If the parties to a dispute determine in the conclusion to the initial assessment that the issues are such that further efforts should be made to achieve a resolution, the next step is to do so by following a process of their choosing which is appropriate in terms of both the significance of the dispute and the circumstances of the parties.
3.1 Meeting of the parties to the dispute to determine how to negotiate, take collective action, and seek to achieve a resolution
A meeting involving all of the parties who have been identified as potentially having an interest in the dispute, including tangata whenua, should be held to decide which kind of process best suits the particular dispute and their circumstances. This decision is likely to be influenced by the assessment of the scale and significance of a dispute.
Process options include-conferences, advisory groups, problem-solving meetings, consultation, direct negotiation, assisted dialogue, consensual process, facilitated workshop, mediation.
This is also an appropriate time for parties to the dispute to seek information from the Ministry on the statutory context in which the dispute exists, and on both the statutory and non-statutory measures which could be available as the means to resolve the dispute.
Information requirements which will be relevant to the issues needing to be resolved should also be identified at this meeting. Where some such information is held by the Ministry, this can be made available on request by the parties.
3.2 Options provided for tangata whenua with non-commercial interests who are parties to the dispute to participate in ways which accommodate their preferred approach to dispute resolution
Tangata whenua who have registered their interest in a dispute may be prepared to participate in the process which has been agreed on to resolve the dispute in the same way as the other parties.
However, in some circumstances, they may prefer that alternative arrangements are made for their participation, involving the following options:
receiving all information and written communications;
being invited to comment on all material direct to other parties, or any independent facilitator;
private consultation with other parties, or any independent facilitator;
being invited to meetings;
one or more representatives attending these meetings;
the opportunity to speak at these meetings;
the opportunity to provide written reports for meetings;
having a hui or other forum at a marae with representatives of other parties, to hear and/or discuss issues;
the opportunity to write a section of any report arising from a group process resolving the dispute.
3.3 Parties negotiate, take collective action, and attempt to achieve resolution using the process they have selected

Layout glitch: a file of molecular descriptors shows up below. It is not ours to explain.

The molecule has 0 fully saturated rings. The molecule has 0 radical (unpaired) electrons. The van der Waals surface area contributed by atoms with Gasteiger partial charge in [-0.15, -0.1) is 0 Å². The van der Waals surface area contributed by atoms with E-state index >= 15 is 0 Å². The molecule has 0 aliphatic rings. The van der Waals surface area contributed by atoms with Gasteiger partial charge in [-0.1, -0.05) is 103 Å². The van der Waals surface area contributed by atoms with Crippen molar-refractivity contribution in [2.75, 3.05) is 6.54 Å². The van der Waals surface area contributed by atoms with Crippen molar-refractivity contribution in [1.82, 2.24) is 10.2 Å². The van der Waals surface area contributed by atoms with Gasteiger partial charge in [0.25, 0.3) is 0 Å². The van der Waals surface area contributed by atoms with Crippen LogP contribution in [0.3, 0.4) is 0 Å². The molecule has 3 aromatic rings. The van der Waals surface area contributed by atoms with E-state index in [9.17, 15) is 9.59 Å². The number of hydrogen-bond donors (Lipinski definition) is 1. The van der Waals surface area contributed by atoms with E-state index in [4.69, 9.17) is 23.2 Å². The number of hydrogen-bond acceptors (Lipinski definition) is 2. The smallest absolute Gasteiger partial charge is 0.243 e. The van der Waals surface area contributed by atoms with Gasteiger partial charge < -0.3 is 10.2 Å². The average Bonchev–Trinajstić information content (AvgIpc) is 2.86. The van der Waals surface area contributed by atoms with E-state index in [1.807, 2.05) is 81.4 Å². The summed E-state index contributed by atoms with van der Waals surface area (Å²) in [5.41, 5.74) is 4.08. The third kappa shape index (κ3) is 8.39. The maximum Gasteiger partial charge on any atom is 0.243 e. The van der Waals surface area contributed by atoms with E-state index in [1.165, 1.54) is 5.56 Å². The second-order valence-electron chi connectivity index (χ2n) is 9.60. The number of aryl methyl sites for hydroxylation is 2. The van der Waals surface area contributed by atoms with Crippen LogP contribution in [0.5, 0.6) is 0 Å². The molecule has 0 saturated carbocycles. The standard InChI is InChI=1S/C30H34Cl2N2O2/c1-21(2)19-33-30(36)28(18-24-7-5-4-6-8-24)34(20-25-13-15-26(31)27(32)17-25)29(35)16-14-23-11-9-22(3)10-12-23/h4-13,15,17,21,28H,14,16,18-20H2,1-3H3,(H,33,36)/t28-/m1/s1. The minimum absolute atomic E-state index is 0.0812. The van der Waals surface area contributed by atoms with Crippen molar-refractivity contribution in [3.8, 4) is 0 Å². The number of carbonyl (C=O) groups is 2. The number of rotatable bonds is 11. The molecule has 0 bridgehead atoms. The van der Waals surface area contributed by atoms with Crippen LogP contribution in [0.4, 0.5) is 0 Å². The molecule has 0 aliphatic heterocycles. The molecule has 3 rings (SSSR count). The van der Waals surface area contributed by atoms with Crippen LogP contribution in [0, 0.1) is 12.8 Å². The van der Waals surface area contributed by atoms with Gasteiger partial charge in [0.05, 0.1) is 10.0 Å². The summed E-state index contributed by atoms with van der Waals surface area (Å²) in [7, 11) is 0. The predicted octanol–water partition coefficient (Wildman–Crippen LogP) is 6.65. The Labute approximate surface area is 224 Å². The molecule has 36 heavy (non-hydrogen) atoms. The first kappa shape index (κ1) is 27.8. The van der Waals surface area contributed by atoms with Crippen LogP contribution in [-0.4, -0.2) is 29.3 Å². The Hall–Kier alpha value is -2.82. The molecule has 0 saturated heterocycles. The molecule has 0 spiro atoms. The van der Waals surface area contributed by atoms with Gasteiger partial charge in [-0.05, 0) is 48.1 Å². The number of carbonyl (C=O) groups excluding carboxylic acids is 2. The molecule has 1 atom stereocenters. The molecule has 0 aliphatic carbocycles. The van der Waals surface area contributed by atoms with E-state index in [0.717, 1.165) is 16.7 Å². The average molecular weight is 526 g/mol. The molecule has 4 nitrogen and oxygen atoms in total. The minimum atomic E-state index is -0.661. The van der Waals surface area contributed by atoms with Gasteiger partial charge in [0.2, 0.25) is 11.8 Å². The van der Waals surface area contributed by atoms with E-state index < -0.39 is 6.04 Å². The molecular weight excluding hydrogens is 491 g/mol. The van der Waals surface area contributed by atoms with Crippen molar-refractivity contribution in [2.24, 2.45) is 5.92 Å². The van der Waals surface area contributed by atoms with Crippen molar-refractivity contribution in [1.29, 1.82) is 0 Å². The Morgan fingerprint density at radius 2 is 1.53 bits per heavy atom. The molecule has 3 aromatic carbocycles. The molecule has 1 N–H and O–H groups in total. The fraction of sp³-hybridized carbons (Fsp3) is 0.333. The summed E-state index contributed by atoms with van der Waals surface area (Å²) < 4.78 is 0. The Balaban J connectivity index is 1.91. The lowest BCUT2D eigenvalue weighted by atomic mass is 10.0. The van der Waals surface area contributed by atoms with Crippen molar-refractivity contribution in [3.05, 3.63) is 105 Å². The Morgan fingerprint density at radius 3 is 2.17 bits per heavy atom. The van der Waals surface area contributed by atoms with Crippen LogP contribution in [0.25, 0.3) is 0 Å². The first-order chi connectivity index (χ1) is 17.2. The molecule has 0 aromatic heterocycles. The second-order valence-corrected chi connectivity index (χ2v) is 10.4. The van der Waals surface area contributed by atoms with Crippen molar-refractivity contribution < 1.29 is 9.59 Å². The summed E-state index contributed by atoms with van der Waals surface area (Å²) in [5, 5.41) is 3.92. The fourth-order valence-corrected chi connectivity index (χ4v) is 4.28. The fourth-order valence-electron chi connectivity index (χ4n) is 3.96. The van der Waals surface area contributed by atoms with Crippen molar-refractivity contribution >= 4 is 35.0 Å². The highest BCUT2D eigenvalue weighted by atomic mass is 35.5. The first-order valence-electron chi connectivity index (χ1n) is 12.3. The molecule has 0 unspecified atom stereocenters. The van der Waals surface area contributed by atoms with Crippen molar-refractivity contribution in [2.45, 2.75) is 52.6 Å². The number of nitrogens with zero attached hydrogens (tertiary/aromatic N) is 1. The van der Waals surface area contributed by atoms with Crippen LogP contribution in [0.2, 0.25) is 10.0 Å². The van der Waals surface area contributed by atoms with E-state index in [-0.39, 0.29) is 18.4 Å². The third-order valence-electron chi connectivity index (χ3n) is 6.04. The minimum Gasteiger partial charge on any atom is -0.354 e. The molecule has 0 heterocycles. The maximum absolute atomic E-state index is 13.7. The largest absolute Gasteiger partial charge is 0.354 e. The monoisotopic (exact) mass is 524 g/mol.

How this may be done will depend on the nature of the process selected.
One aspect which the parties may need to determine before commencing negotiations is who might assume responsibility for facilitating this process. This is in terms of arranging and running meetings, keeping a record of discussions, and generally overseeing and supporting efforts by the parties to achieve a resolution of the dispute. The parties may also wish to determine a desirable time frame for completing negotiations, or to review whether worthwhile progress is being made.
Step 4: Preparation of Outcome Report
As part of the dispute resolution procedure, the Minister of Fisheries must be advised of the outcome of the process. This applies particularly where the parties fail to reach a voluntary agreement at the conclusion of their discussions, and where implementing some of the measures recommended in the outcome may require action by MFish and Ministerial approval.
The Minister also needs to be made aware of the outcome if there has been no agreement reached. This relates to the provisions of section 117 which apply to the appointment of a Fisheries Dispute Commissioner on the Minister's own motion, or at the request of any party to the dispute.
4.1 Report on outcome of dispute resolution process compiled
Parties should jointly compile a report on the outcome of the process.
This should provide:
a description of the nature of the dispute, including how Part VII applies;
a description of the parties involved;
an outline of the process which has been followed;
recommendations on actions which should be taken to resolve the dispute;
if recommendations include voluntary arrangements, an agreement signed by representatives of the parties;
an indication of areas of both agreement and disagreement, if no full resolution has been achieved.
Recommended actions may include putting forward proposals for consideration in the review of sustainability controls, and/or processes associated with Part IX-Taiapure Local Fisheries and Customary Fishing. Actions may also include matters covered by statutes other than the Fisheries Act, which would fall to other agencies to consider. These will need to be brought to the attention of the relevant agencies.
4.2 Outcome report forwarded to Minister of Fisheries
The party(s) responsible for compiling the outcome report should forward it to the Minister of Fisheries.